voestalpine electrical steel for mild hybrids 3 minutes spent reading

voestalpine electrical steel for mild hybrids

Volkmar Held
As a freelance writer, Volkmar Held reports for voestalpine on topics that move people. The content of his stories ranges from archaeometallurgy to future technologies.

voestalpine electrical steel is used in many electric vehicle components. Here we explain how this relates to the 48V power supply in mild hybrid vehicles, and the contribution electrical steel makes to reducing CO2 emissions.

Introducing the 48V power supply gives rise to a “light” version of hybrid electric vehicles. These cars are known as Mild Hybrid Electric Vehicles, or MHEV. They differ primarily from vehicles with conventional combustion engines in having an additional, highly-efficient electric motor which supplies strong assisting torque and functions as a generator to powerfully charge the 48V battery. And where electromobility demands efficiency, isovac® electrical steel from voestalpine is the answer.

Hybrid Motor

Hybrid motor

Efficient electrical steel made by voestalpine

Using high efficiency motor and generator components in the vehicle’s 48V power supply is a natural choice, because the advantages offered by a higher voltage are paid for in the form of heavier components. Increasing efficiency allows their weight to be reduced. High torque, paired with minimal power loss when converting electricity into motion energy, can only be achieved using a motor core constructed from the best magnetically-soft material.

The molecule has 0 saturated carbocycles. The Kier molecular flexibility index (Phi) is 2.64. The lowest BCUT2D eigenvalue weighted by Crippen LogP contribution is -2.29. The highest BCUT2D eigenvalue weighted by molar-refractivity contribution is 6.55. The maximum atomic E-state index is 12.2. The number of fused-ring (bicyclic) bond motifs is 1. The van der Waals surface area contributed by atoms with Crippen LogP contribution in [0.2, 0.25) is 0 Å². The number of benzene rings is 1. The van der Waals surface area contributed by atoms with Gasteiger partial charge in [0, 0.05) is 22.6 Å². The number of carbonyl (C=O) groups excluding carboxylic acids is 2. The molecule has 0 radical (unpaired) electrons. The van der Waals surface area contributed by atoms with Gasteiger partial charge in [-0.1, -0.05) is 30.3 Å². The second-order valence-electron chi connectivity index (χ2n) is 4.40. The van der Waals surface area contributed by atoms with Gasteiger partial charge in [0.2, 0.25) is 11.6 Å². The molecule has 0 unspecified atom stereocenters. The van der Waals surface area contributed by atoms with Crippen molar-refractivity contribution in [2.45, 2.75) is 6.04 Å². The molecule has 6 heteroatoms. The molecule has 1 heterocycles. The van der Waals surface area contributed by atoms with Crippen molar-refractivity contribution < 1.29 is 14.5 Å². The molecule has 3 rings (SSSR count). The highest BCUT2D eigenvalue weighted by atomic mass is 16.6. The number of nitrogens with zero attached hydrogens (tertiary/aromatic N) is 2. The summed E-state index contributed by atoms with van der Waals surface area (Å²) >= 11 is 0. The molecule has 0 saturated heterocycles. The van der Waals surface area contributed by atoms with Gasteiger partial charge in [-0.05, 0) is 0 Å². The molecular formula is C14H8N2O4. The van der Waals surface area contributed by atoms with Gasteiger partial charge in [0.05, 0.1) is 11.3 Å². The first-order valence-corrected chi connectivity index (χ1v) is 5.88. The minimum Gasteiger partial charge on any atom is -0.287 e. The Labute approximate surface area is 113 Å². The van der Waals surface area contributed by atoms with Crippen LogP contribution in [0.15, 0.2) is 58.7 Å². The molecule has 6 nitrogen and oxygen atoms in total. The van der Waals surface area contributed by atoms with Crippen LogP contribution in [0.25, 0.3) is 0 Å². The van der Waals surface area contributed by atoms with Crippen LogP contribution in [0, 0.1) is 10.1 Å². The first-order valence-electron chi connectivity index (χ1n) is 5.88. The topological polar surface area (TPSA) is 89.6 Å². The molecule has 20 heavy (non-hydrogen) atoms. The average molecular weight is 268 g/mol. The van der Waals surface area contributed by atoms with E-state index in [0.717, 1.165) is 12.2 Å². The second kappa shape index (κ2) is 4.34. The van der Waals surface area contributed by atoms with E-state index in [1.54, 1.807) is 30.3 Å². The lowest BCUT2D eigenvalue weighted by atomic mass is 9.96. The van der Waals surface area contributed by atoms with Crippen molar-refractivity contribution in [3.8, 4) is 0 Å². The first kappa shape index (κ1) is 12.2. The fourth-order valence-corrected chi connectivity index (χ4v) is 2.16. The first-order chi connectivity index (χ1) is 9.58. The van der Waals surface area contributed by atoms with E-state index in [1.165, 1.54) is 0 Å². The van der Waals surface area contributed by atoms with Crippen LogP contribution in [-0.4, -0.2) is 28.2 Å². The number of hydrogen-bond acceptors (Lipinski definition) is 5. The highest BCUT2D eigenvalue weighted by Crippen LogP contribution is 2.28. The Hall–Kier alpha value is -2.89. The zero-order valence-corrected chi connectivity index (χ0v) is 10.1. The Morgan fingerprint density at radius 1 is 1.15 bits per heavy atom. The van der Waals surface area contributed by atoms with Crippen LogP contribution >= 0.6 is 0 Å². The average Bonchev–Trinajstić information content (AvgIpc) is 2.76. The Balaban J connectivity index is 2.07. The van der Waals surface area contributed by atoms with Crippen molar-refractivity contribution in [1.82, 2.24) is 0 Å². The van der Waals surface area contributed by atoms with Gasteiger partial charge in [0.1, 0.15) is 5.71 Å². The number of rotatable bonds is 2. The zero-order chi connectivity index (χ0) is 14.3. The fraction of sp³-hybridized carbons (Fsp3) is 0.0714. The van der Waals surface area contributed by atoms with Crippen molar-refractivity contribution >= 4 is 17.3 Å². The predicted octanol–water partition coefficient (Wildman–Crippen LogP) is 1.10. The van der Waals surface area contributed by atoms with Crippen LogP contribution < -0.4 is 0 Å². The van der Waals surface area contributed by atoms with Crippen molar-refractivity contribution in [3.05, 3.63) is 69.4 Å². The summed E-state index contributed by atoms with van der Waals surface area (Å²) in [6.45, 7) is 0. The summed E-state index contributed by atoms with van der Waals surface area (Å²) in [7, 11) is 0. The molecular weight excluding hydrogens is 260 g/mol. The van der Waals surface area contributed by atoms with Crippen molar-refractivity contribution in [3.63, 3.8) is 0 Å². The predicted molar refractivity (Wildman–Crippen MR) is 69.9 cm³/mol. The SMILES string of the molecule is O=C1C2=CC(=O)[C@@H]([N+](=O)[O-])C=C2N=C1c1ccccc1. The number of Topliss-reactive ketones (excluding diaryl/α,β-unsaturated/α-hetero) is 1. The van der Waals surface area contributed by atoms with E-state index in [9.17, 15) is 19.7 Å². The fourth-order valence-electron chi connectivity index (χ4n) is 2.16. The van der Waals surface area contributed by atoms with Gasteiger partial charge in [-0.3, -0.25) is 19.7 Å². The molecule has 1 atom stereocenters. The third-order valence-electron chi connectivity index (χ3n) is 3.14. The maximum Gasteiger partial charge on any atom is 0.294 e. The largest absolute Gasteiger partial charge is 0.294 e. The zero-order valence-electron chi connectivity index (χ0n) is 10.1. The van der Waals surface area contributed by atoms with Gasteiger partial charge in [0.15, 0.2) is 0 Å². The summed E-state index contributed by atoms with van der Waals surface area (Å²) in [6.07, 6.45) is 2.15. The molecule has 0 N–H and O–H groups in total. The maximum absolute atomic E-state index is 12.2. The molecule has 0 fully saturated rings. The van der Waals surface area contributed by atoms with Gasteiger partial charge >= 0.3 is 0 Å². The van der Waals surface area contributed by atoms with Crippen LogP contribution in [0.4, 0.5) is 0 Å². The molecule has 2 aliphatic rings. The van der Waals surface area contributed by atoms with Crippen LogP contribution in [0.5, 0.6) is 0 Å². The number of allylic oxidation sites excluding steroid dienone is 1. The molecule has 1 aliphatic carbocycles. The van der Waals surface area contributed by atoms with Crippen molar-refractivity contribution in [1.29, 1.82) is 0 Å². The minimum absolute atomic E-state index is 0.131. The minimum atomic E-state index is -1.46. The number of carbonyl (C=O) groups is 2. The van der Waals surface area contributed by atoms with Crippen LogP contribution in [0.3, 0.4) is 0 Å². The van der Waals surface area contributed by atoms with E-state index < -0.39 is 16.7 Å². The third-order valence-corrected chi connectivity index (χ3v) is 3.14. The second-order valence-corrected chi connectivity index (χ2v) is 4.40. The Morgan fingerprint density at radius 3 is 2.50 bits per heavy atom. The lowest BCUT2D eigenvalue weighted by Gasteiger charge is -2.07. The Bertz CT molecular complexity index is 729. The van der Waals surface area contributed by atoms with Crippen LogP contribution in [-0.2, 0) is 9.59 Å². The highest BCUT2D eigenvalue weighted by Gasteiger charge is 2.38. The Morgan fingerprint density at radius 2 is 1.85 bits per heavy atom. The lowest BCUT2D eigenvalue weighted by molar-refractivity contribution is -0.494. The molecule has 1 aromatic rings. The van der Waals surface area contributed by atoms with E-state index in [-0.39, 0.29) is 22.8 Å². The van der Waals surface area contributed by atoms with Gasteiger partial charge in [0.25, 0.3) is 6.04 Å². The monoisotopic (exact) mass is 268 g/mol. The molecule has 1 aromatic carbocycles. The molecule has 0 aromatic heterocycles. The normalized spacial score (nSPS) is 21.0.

“isovac® allows us to produce the right electrical steel for all forms of electromobility,” emphasizes Christian Schreiner, Director of Sales Electrical Industry at voestalpine Stahl GmbH. With its optimized magnetic and mechanical properties, isovac® is a top product for the electromobility megatrend.


Electrical steel isovac® in an electric motor

Reduce emissions

In an MHEV the combustion engine and electric motor can be used in parallel, although pure electric driving tends to be uncommon. The electric motor/generator is usually integrated into the drive architecture via a transmission belt (e.g., Audi), or between the motor and transmission (e.g., Mercedes). The higher voltage permits the use of additional power units, such as the e-turbo.Most importantly, however, it forms the basis for key “economy functions,” such as start-stop, gliding, power-assisted steering, and air conditioning while the combustion engine is turned off. Recuperation also contributes by feeding in additional energy to recharge the battery in the 48V network; this is electricity available to the driver which does not otherwise need to be generated by the driving motor. Converting to a 48V onboard power supply should bring reductions in fuel consumption of up to twelve percent.

Important 48V terms:

  • Start-stop function
    Turning off and almost immediate restarting of the combustion engine, e.g., at traffic lights.
  • Gliding function
    Automatic turning off and restarting of the combustion engine when driving downhill; the vehicle power supply ensures that the power-assisted steering and brake servo continue to function while gliding.
  • Stationary air conditioning
    Air conditioning system operates even when vehicle is at a standstill and the combustion engine has been turned off.
  • E-turbo
    Electric compressor which, for example, closes the “turbo gap” when the combustion engine is running at low engine speeds in order to increase engine output efficiency.
  • Recuperation
    Recovery of electrical energy released by the braking process which is then fed to the vehicle batteries.

More information: www.voestlapine.com/isovac

Volkmar Held